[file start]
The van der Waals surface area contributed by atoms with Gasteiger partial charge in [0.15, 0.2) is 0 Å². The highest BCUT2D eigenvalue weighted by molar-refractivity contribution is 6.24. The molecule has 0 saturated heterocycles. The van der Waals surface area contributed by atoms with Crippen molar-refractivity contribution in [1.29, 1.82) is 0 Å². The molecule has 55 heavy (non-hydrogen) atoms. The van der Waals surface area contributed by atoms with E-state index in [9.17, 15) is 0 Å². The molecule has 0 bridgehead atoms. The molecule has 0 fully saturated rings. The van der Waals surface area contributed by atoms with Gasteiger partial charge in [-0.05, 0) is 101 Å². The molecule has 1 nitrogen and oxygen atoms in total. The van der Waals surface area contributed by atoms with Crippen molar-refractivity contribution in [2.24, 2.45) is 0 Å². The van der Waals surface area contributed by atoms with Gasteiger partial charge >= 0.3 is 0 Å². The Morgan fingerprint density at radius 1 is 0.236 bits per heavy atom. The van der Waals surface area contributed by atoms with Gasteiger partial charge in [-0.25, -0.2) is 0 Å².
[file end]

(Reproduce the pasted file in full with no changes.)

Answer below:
The van der Waals surface area contributed by atoms with Gasteiger partial charge in [0.15, 0.2) is 0 Å². The highest BCUT2D eigenvalue weighted by molar-refractivity contribution is 6.24. The molecule has 0 saturated heterocycles. The van der Waals surface area contributed by atoms with Crippen molar-refractivity contribution in [1.29, 1.82) is 0 Å². The molecule has 55 heavy (non-hydrogen) atoms. The van der Waals surface area contributed by atoms with E-state index in [9.17, 15) is 0 Å². The molecule has 0 bridgehead atoms. The molecule has 0 fully saturated rings. The van der Waals surface area contributed by atoms with Gasteiger partial charge in [-0.05, 0) is 101 Å². The molecule has 1 nitrogen and oxygen atoms in total. The van der Waals surface area contributed by atoms with Crippen molar-refractivity contribution in [2.24, 2.45) is 0 Å². The van der Waals surface area contributed by atoms with Gasteiger partial charge >= 0.3 is 0 Å². The Morgan fingerprint density at radius 1 is 0.236 bits per heavy atom. The van der Waals surface area contributed by atoms with Gasteiger partial charge in [-0.25, -0.2) is 0 Å².